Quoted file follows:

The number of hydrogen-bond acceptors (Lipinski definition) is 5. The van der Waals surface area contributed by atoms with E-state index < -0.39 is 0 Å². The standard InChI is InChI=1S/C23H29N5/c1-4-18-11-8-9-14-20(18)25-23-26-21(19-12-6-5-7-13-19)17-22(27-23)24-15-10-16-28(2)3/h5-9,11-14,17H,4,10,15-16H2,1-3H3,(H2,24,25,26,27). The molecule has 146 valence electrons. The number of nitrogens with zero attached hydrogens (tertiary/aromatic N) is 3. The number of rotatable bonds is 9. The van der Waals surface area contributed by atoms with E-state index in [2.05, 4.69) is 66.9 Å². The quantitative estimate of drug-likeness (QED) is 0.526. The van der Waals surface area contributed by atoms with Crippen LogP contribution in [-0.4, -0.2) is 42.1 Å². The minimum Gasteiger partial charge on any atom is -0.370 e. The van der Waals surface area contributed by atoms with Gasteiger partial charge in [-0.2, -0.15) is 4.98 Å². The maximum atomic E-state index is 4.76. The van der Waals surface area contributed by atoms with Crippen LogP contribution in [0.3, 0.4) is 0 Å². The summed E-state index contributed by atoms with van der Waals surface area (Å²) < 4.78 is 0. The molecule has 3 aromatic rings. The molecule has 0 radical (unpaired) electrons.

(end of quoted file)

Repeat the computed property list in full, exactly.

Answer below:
The number of hydrogen-bond acceptors (Lipinski definition) is 5. The van der Waals surface area contributed by atoms with E-state index < -0.39 is 0 Å². The standard InChI is InChI=1S/C23H29N5/c1-4-18-11-8-9-14-20(18)25-23-26-21(19-12-6-5-7-13-19)17-22(27-23)24-15-10-16-28(2)3/h5-9,11-14,17H,4,10,15-16H2,1-3H3,(H2,24,25,26,27). The molecule has 146 valence electrons. The number of nitrogens with zero attached hydrogens (tertiary/aromatic N) is 3. The number of rotatable bonds is 9. The van der Waals surface area contributed by atoms with E-state index in [2.05, 4.69) is 66.9 Å². The quantitative estimate of drug-likeness (QED) is 0.526. The van der Waals surface area contributed by atoms with Crippen LogP contribution in [-0.4, -0.2) is 42.1 Å². The minimum Gasteiger partial charge on any atom is -0.370 e. The van der Waals surface area contributed by atoms with Gasteiger partial charge in [-0.2, -0.15) is 4.98 Å². The maximum atomic E-state index is 4.76. The van der Waals surface area contributed by atoms with Crippen LogP contribution in [0.3, 0.4) is 0 Å². The summed E-state index contributed by atoms with van der Waals surface area (Å²) < 4.78 is 0. The molecule has 3 aromatic rings. The molecule has 0 radical (unpaired) electrons.